Harmon Killebrew: Remembering Twins Legend's Career, Life
Harmon Killebrew, the sweet-swinging first baseman who spent almost his entire 22-year major-league career with the Washington Senators/Minnesota Twins franchise, died Tuesday morning at the age of 74.
Killebrew had been battling esophageal cancer for nearly a year but announced late last week that he would be entering hospice and ending his fight against the disease.
The first baseman was a fantastic hitter, one of the most feared sluggers the game has ever seen in his heyday. His power numbers remain among the most impressive the sport has ever seen, but the longtime Twins star remained one of the most humble, unassuming stars in the sport throughout his life.
Join us as we take a look at Killebrew's life and career, breaking down the life of one of the best hitters (and best people) the game has ever seen.
Early Life and Career
Harmon Killebrew was born on June 29, 1936 in Peyette, Idaho. He had athletics in his blood, as his father was an All-American football player at Millikin College, playing for legend Greasy Neale. His grandfather was the strongest man in the Union Army, according to apocryphal stories, winning every heavyweight wrestling title available.
Young Harmon played baseball at Walter Johnson Field, named for the Hall of Fame pitcher who grew up in Peyette. The future slugger earned 12 letters in three different sports in his college career and was an All-American quarterback at Peyette High School. He attended Idaho College, turning down a scholarship offer from the University of Oregon in the process.
Killebrew went on to play semi-pro baseball in Idaho, ripping the league to pieces while hitting .854 one season.
Idaho senator Herman Welker tipped Washington Senators owner Clark Griffith off to the young slugger, and after watching him play, Senators scouting director Ossie Bluege signed the burgeoning young slugger to a $50,000 contract.
Killebrew made his debut with the Senators just four days after signing with the team, at the age of 17. He would make his first start on August 23, 1954, singling and doubling in the game, but struggled to adjust to big-league pitching in his early career.
Harmon would hit just .215 with four home runs in his first two years in the big leagues and struggled at third base behind veteran Eddie Yost. He struck out 34 times in 93 at-bats over the course of those two seasons.
Once his bonus expired, Killebrew was sent to the minors, where he flashed the power potential he would deliver on throughout his career. He bounced between the minors and the big leagues but wouldn't get his shot at a full-time gig until 1959, when the Senators dealt Yost to the Detroit Tigers and made Killebrew their full-time third baseman.
After a slow April, Killebrew took off like a shot, belting 28 home runs in the first half of the year and earning a berth on the All-Star team. He finished the season with 42 home runs but was ineligible for the Rookie of the Year award.
Move to Minnesota
Killebrew would come into his own in a big way once the Senators moved to Minnesota and became the Twins.
He became one of the game's most feared power hitters with a swing that launched balls further than anyone else in baseball. He was a virtual lock for 30 to 40 home runs throughout the 1960s, carrying the Twins to the 1963 World Series, where they would lose to the Dodgers.
Killebrew was one of the earliest victims of the intentional walk, as he was the Twins' sole offensive threat, but his star continued to grow.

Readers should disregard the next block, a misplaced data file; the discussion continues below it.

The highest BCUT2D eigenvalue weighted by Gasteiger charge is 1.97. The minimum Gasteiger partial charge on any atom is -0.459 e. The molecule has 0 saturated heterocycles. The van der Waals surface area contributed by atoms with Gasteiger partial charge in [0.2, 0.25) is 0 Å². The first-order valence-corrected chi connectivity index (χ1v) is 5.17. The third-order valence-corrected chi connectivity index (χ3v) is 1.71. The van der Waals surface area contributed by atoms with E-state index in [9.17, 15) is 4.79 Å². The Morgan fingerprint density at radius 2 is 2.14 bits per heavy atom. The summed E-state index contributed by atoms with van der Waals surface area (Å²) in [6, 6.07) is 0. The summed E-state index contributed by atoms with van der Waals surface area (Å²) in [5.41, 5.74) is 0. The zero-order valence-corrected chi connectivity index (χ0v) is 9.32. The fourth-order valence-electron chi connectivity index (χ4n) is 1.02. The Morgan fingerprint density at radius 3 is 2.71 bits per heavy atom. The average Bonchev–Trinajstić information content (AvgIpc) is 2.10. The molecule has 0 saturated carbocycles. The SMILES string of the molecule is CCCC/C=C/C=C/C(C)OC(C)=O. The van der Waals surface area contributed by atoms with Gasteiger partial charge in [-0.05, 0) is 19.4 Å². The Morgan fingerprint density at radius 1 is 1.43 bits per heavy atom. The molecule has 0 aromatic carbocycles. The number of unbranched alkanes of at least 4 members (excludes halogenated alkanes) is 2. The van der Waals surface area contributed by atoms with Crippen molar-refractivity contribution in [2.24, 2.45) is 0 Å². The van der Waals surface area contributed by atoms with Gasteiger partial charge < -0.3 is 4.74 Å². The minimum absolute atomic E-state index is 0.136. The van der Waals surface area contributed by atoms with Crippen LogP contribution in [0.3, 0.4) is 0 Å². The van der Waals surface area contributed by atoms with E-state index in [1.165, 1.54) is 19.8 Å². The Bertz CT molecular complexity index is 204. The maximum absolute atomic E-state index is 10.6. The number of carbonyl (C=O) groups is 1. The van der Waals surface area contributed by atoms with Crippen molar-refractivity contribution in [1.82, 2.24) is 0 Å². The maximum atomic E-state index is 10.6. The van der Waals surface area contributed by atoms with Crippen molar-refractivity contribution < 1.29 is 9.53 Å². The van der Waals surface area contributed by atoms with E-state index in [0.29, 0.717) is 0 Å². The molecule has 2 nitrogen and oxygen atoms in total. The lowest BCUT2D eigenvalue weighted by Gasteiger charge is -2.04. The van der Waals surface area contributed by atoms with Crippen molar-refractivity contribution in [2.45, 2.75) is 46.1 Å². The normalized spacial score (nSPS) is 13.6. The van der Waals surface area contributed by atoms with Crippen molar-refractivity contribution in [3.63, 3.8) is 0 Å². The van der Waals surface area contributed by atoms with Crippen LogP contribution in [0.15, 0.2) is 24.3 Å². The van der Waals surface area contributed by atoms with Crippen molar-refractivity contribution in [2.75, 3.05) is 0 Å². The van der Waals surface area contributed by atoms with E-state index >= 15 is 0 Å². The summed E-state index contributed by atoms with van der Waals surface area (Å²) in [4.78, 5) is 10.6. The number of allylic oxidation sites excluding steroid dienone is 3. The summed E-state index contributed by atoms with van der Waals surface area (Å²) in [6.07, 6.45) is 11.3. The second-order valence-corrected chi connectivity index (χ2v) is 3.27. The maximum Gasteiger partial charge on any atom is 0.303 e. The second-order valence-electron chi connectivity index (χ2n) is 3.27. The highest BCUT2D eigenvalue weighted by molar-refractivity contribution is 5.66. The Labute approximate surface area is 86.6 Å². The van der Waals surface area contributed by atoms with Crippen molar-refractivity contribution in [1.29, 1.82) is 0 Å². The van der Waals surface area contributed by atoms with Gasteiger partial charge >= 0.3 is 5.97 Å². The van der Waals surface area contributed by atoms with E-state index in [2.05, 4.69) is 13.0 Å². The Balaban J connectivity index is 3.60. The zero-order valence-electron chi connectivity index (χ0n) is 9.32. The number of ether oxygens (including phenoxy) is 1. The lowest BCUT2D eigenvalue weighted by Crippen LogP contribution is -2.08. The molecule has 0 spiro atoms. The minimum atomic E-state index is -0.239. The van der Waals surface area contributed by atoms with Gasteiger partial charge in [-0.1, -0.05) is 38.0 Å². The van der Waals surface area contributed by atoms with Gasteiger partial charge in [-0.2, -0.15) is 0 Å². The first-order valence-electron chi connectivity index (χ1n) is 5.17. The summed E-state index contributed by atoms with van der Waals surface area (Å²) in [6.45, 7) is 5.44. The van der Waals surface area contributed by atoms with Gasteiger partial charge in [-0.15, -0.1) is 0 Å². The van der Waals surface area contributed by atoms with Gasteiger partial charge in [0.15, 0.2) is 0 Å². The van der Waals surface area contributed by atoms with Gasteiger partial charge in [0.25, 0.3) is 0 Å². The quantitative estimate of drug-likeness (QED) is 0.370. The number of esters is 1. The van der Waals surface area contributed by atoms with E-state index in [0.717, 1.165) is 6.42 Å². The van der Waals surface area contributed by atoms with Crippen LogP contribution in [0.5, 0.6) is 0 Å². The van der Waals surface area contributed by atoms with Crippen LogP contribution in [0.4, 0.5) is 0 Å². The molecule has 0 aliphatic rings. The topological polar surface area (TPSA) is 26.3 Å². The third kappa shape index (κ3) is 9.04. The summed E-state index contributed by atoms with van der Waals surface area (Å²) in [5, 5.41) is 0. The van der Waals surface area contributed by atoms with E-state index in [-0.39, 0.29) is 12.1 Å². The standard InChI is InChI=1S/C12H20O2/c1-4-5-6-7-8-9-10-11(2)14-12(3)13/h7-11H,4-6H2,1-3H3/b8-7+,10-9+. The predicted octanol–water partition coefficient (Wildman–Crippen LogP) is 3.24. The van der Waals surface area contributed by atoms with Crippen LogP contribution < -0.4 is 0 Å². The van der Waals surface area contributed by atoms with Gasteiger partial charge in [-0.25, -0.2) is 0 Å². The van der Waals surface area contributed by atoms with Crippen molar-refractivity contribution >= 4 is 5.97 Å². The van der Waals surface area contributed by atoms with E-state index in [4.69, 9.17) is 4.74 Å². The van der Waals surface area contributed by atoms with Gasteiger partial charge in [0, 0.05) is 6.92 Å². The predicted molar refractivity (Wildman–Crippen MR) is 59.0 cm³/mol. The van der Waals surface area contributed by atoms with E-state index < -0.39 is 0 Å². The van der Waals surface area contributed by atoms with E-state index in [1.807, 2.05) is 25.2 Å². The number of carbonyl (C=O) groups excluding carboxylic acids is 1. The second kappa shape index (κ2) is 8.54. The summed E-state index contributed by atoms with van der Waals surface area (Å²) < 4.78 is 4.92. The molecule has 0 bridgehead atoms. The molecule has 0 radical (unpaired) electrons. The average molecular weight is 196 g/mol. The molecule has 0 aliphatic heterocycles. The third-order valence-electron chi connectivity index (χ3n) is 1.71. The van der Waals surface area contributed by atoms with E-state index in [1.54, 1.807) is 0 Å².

During his heyday, Killebrew's image was reportedly used as the basis for Major League Baseball's new logo, and while the rumblings were never confirmed, it shows how big of a star he was. Killebrew's swing was the stuff of legend, laden with power. The ball soared off his bat like few players in baseball history, and throughout his career he remained one of the most explosive hitters in the sport.
Retirement and Off-Field Achievements
In 1973 and 1974, Killebrew was clearly on the decline. Injuries had begun to plague the slugger, and he hit a total of 18 home runs and drove in just 86 runs between those two seasons. At the end of the 1974 season, the Twins gave Killebrew a choice: Accept a position as a coach or manager or be released.
He chose to be released and signed with the Kansas City Royals in 1975. But the slugger had lost his stroke and hit just .199 with 14 home runs that season. He retired after the season ended.
Killebrew was long one of the game's most beloved superstars, thanks to his humble demeanor. He was still an icon in Minnesota after his retirement, and in his later life he became one of baseball's greatest ambassadors. He was inducted into the Hall of Fame in 1983, having missed out on previous ballots thanks to voters who felt only a certain number of players could be inducted each year.
Death and Legacy
Killebrew became a vocal advocate for hospice care later in life, and the former slugger was one of the game's most widely respected figures.
Late in 2010, the former first baseman was diagnosed with esophageal cancer, and last week he entered hospice care.
Killebrew was one of the greatest hitters the game has ever seen, but that was only part of what made him so beloved. The Hall of Fame first baseman was one of the nicest, most unassuming stars in the sport's history and was an icon in Minnesota until the day he died.
Harmon was the first true star the Twins organization had and was a perfect fit for the burgeoning fanbase, who loved and adored him. He was a class act and one of the best human beings in the history of the sport.
The world is a little bit darker knowing that Killebrew is gone. He will be sorely missed.